In an interview with Hans Obrist, Scheibitz responds to a question about the role of utopia in his work by saying:
” I think it could almost be said that the field of utopia has diminished somewhat, perhaps because more and more can now be achieved with technology. A computer can process an idea almost like a magic wand. Today there are so many possible ways of realising every structure, including the most intangible or non-static, and of materialising it in some form or other. This becomes increasingly appealing the further you look into and seek forms. From a socio-political perspective, on the other hand, it is perhaps more the case that utopia is on the retreat. Already everything has become very realistic. Fewer risks are being taken, and it seems to me that there is much less enthusiasm for that sort of thing.” (8)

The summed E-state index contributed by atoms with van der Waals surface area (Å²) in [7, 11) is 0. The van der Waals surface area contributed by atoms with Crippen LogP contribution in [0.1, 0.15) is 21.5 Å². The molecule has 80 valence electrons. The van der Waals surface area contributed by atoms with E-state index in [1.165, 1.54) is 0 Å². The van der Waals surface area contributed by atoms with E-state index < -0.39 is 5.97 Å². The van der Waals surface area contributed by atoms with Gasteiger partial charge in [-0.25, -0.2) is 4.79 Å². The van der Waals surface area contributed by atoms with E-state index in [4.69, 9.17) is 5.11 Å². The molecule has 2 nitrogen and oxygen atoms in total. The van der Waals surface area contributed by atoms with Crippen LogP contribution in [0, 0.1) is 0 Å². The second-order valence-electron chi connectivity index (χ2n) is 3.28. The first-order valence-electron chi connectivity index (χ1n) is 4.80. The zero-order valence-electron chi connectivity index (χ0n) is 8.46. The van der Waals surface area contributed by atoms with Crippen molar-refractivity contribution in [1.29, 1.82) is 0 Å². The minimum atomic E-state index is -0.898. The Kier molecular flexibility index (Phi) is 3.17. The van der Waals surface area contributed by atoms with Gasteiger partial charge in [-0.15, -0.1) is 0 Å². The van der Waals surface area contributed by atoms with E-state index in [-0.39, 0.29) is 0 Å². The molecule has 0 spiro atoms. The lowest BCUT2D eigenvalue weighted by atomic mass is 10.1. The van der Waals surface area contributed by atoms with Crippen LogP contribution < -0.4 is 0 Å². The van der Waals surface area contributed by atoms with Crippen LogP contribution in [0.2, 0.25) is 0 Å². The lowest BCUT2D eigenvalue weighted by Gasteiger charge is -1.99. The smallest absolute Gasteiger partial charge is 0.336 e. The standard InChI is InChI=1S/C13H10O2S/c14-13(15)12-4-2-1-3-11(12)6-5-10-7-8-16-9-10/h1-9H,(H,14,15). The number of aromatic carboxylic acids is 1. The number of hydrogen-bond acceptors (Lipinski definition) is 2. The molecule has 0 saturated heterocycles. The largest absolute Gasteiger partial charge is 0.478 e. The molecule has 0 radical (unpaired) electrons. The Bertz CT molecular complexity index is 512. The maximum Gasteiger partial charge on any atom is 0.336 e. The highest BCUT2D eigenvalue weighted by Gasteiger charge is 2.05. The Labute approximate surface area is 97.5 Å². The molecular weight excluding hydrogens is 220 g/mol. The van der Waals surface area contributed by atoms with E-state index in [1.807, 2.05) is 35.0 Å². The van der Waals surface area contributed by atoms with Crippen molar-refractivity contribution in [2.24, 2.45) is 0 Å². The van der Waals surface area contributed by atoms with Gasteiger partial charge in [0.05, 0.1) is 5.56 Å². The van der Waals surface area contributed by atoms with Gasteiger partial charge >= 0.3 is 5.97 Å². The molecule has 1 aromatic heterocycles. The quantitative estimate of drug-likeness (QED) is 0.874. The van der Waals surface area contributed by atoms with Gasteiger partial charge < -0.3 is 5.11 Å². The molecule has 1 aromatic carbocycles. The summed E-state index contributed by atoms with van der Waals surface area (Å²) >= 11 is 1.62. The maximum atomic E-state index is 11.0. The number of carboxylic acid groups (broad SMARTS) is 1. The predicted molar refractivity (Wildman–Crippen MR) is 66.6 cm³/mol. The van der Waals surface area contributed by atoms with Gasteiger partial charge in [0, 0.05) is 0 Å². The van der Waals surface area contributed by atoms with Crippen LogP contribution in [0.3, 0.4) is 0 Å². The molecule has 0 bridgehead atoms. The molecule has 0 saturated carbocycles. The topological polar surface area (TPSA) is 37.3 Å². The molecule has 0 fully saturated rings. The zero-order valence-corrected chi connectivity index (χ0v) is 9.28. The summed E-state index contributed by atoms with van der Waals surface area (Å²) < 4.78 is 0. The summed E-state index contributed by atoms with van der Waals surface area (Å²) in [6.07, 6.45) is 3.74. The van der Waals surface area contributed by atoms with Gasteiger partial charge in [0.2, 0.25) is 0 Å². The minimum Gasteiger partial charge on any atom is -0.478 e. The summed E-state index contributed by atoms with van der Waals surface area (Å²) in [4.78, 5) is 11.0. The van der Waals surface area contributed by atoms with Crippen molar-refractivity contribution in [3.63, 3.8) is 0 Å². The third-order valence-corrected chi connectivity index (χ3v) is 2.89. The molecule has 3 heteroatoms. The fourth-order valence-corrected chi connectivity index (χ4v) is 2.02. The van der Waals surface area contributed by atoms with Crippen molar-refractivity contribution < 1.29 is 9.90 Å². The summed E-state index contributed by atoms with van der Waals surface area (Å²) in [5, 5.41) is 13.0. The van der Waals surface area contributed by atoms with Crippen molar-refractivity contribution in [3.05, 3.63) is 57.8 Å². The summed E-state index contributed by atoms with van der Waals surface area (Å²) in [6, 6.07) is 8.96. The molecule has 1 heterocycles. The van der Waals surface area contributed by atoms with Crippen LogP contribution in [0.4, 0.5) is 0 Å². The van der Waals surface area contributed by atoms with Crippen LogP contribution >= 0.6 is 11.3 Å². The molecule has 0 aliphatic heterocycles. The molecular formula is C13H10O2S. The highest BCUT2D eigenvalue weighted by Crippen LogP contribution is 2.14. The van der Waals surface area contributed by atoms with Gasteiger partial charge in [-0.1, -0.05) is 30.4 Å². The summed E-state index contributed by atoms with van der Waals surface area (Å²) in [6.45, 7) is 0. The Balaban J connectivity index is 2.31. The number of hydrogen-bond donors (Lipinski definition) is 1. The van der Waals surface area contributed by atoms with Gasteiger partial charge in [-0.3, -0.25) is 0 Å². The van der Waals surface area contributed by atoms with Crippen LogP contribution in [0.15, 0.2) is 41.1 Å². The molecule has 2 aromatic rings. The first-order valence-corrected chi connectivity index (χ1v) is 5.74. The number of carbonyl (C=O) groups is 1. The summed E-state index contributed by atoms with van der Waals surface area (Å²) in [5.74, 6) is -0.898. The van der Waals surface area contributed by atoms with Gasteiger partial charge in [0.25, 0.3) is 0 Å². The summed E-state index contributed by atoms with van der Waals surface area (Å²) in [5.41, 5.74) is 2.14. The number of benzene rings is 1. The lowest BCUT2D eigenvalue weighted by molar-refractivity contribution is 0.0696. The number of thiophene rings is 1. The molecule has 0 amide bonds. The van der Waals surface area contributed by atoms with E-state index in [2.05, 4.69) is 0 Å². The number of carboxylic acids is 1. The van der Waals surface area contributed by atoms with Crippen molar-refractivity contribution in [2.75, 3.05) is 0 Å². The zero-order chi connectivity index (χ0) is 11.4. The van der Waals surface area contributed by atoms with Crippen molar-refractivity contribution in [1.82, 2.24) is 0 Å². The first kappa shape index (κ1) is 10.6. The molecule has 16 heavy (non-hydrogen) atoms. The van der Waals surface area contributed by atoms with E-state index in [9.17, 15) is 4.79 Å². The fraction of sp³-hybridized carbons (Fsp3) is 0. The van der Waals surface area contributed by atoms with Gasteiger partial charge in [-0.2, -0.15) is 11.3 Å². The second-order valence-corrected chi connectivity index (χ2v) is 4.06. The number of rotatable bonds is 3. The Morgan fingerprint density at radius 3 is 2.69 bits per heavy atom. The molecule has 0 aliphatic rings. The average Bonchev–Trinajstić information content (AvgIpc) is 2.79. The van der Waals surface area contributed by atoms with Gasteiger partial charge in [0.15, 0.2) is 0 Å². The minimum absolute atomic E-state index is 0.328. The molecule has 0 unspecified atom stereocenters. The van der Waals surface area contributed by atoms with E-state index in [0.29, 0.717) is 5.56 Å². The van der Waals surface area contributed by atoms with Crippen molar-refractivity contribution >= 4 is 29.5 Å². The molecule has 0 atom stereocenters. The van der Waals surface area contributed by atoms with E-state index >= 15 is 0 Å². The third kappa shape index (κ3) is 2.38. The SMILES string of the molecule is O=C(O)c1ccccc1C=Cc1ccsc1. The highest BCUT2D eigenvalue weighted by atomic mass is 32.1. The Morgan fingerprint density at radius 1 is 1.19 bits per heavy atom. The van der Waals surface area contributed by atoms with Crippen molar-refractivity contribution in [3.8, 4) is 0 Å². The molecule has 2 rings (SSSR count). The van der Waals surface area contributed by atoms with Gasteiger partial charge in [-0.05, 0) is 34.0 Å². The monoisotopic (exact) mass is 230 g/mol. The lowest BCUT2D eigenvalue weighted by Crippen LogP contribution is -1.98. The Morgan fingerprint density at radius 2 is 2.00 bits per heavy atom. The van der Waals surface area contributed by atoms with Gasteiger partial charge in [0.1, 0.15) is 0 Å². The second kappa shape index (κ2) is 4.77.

Be that as it may, the work of the three artists discussed above insists on risk-taking. Acutely aware of both the dictates of the art market and the prevailing discourses of abstraction-be they shaped by identity politics, absurdist subversion, or technological mediation-their work consistently moves beyond the sum of these constitutive parts. It thus continues to breathe new life and vitality into abstraction as a way of seeing.
- “Conversation withHans-Ulrich Obrist.” Thomas Scheibitz. About 90 Elements /TOD IM DSCHUNGEL. Düsseldorf: Richter Verlag, 2008.
- Ermacora, Beate. A Disordered Space / Der ungefegte Raum. Cologne: Buchhandlung Walther König GmbH & Co.KG, 2010.
Patricia Felisa Barbeito is Associate Professor of American Literatures and Head of the English Department at the Rhode Island School of Design. With a Ph.D. in Comparative Literature from Harvard University, her work examines the intersection of race, gender, and protest politics in a range of literary and visual cultures.
Pedro Barbeito is a visual artist living in Brooklyn, NY. His works have been exhibited internationally, including The Museum of Modern Art in Arnhem, The Whitechapel Gallery in London, The Aldrich Museum of Contemporary Art in Connecticut, and the Museo Rufino Tamayo in Mexico City, among other venues.